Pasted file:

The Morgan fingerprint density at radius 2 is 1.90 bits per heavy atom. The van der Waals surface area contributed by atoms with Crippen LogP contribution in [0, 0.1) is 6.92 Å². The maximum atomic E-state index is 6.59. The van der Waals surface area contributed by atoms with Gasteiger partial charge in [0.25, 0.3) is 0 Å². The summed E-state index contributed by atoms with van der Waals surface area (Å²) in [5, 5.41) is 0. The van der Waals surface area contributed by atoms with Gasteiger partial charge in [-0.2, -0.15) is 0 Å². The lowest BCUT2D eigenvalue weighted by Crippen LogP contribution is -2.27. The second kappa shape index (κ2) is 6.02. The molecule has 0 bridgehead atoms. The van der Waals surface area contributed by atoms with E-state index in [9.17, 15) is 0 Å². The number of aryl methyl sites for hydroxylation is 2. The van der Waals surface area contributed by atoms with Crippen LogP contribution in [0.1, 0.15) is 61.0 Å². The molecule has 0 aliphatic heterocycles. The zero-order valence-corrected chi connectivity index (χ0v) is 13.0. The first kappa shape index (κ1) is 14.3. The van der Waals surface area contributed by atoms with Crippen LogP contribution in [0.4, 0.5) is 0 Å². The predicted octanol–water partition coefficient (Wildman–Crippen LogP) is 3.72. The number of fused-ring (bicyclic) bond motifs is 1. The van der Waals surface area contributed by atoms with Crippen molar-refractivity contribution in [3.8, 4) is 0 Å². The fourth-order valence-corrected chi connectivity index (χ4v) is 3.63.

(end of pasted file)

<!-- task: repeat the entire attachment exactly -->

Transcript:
The Morgan fingerprint density at radius 2 is 1.90 bits per heavy atom. The van der Waals surface area contributed by atoms with Crippen LogP contribution in [0, 0.1) is 6.92 Å². The maximum atomic E-state index is 6.59. The van der Waals surface area contributed by atoms with Gasteiger partial charge in [0.25, 0.3) is 0 Å². The summed E-state index contributed by atoms with van der Waals surface area (Å²) in [5, 5.41) is 0. The van der Waals surface area contributed by atoms with Gasteiger partial charge in [-0.2, -0.15) is 0 Å². The lowest BCUT2D eigenvalue weighted by Crippen LogP contribution is -2.27. The second kappa shape index (κ2) is 6.02. The molecule has 0 bridgehead atoms. The van der Waals surface area contributed by atoms with E-state index in [9.17, 15) is 0 Å². The number of aryl methyl sites for hydroxylation is 2. The van der Waals surface area contributed by atoms with Crippen LogP contribution in [0.1, 0.15) is 61.0 Å². The molecule has 0 aliphatic heterocycles. The zero-order valence-corrected chi connectivity index (χ0v) is 13.0. The first kappa shape index (κ1) is 14.3. The van der Waals surface area contributed by atoms with Crippen LogP contribution in [0.4, 0.5) is 0 Å². The predicted octanol–water partition coefficient (Wildman–Crippen LogP) is 3.72. The number of fused-ring (bicyclic) bond motifs is 1. The van der Waals surface area contributed by atoms with Crippen molar-refractivity contribution in [3.8, 4) is 0 Å². The fourth-order valence-corrected chi connectivity index (χ4v) is 3.63.